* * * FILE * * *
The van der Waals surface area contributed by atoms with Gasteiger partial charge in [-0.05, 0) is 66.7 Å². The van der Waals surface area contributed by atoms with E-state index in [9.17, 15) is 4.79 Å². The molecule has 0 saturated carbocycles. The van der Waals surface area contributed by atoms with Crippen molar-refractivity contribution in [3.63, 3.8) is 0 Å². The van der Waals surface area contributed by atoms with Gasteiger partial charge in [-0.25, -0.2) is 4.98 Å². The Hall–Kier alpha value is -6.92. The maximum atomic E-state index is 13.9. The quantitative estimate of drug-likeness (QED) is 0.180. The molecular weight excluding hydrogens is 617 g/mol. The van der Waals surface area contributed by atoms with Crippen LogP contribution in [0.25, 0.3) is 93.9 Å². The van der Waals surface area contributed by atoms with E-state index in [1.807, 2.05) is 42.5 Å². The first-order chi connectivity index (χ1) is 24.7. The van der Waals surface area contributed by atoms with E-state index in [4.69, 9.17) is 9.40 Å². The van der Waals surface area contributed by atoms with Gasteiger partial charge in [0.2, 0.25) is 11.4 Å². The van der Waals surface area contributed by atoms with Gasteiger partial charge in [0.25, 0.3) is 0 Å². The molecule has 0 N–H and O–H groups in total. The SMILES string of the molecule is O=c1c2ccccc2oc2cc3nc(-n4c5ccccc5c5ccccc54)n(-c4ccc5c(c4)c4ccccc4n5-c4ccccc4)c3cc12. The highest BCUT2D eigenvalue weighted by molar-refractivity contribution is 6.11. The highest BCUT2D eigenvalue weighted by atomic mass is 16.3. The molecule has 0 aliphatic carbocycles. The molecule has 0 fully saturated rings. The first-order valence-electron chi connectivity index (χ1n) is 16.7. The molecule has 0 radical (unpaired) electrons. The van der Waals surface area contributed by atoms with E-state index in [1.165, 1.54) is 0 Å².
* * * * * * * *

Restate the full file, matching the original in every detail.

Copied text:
The van der Waals surface area contributed by atoms with Gasteiger partial charge in [-0.05, 0) is 66.7 Å². The van der Waals surface area contributed by atoms with E-state index in [9.17, 15) is 4.79 Å². The molecule has 0 saturated carbocycles. The van der Waals surface area contributed by atoms with Crippen molar-refractivity contribution in [3.63, 3.8) is 0 Å². The van der Waals surface area contributed by atoms with Gasteiger partial charge in [-0.25, -0.2) is 4.98 Å². The Hall–Kier alpha value is -6.92. The maximum atomic E-state index is 13.9. The quantitative estimate of drug-likeness (QED) is 0.180. The molecular weight excluding hydrogens is 617 g/mol. The van der Waals surface area contributed by atoms with Crippen LogP contribution in [0.25, 0.3) is 93.9 Å². The van der Waals surface area contributed by atoms with E-state index in [1.807, 2.05) is 42.5 Å². The first-order chi connectivity index (χ1) is 24.7. The van der Waals surface area contributed by atoms with E-state index in [4.69, 9.17) is 9.40 Å². The van der Waals surface area contributed by atoms with Gasteiger partial charge in [0.2, 0.25) is 11.4 Å². The van der Waals surface area contributed by atoms with Gasteiger partial charge in [0.25, 0.3) is 0 Å². The molecule has 0 N–H and O–H groups in total. The SMILES string of the molecule is O=c1c2ccccc2oc2cc3nc(-n4c5ccccc5c5ccccc54)n(-c4ccc5c(c4)c4ccccc4n5-c4ccccc4)c3cc12. The highest BCUT2D eigenvalue weighted by molar-refractivity contribution is 6.11. The highest BCUT2D eigenvalue weighted by atomic mass is 16.3. The molecule has 0 aliphatic carbocycles. The molecule has 0 fully saturated rings. The first-order valence-electron chi connectivity index (χ1n) is 16.7. The molecule has 0 radical (unpaired) electrons. The van der Waals surface area contributed by atoms with E-state index in [1.165, 1.54) is 0 Å².